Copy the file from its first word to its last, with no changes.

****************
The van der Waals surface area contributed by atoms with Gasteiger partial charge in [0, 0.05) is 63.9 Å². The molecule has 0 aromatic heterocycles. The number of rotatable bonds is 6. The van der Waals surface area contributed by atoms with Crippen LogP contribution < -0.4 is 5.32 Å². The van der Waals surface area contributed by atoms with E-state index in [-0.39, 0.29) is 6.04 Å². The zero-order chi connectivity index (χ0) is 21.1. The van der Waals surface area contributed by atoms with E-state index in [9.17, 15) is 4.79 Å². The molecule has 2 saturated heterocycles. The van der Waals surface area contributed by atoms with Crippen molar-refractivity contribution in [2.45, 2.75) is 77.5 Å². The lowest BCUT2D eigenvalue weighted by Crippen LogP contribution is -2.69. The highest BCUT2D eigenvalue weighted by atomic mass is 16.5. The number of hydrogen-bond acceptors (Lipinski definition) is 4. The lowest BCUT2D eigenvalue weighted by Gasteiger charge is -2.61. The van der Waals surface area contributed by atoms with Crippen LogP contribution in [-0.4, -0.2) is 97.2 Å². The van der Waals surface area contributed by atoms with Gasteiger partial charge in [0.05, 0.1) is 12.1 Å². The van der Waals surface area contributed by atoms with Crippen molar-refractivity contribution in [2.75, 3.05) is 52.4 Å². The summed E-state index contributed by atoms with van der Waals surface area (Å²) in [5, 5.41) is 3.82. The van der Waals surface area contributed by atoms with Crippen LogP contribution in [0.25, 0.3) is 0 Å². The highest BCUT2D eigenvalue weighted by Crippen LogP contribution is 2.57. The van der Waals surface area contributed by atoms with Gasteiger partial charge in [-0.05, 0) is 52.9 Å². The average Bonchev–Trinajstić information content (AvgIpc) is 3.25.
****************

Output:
The van der Waals surface area contributed by atoms with Gasteiger partial charge in [0, 0.05) is 63.9 Å². The molecule has 0 aromatic heterocycles. The number of rotatable bonds is 6. The van der Waals surface area contributed by atoms with Crippen LogP contribution < -0.4 is 5.32 Å². The van der Waals surface area contributed by atoms with E-state index in [-0.39, 0.29) is 6.04 Å². The zero-order chi connectivity index (χ0) is 21.1. The van der Waals surface area contributed by atoms with E-state index in [9.17, 15) is 4.79 Å². The molecule has 2 saturated heterocycles. The van der Waals surface area contributed by atoms with Crippen molar-refractivity contribution in [2.45, 2.75) is 77.5 Å². The lowest BCUT2D eigenvalue weighted by Crippen LogP contribution is -2.69. The highest BCUT2D eigenvalue weighted by atomic mass is 16.5. The number of hydrogen-bond acceptors (Lipinski definition) is 4. The lowest BCUT2D eigenvalue weighted by Gasteiger charge is -2.61. The van der Waals surface area contributed by atoms with Crippen LogP contribution in [-0.4, -0.2) is 97.2 Å². The van der Waals surface area contributed by atoms with Gasteiger partial charge in [0.05, 0.1) is 12.1 Å². The van der Waals surface area contributed by atoms with Crippen molar-refractivity contribution in [2.75, 3.05) is 52.4 Å². The summed E-state index contributed by atoms with van der Waals surface area (Å²) in [5, 5.41) is 3.82. The van der Waals surface area contributed by atoms with Crippen LogP contribution in [0.25, 0.3) is 0 Å². The highest BCUT2D eigenvalue weighted by Crippen LogP contribution is 2.57. The van der Waals surface area contributed by atoms with Gasteiger partial charge in [-0.05, 0) is 52.9 Å². The average Bonchev–Trinajstić information content (AvgIpc) is 3.25.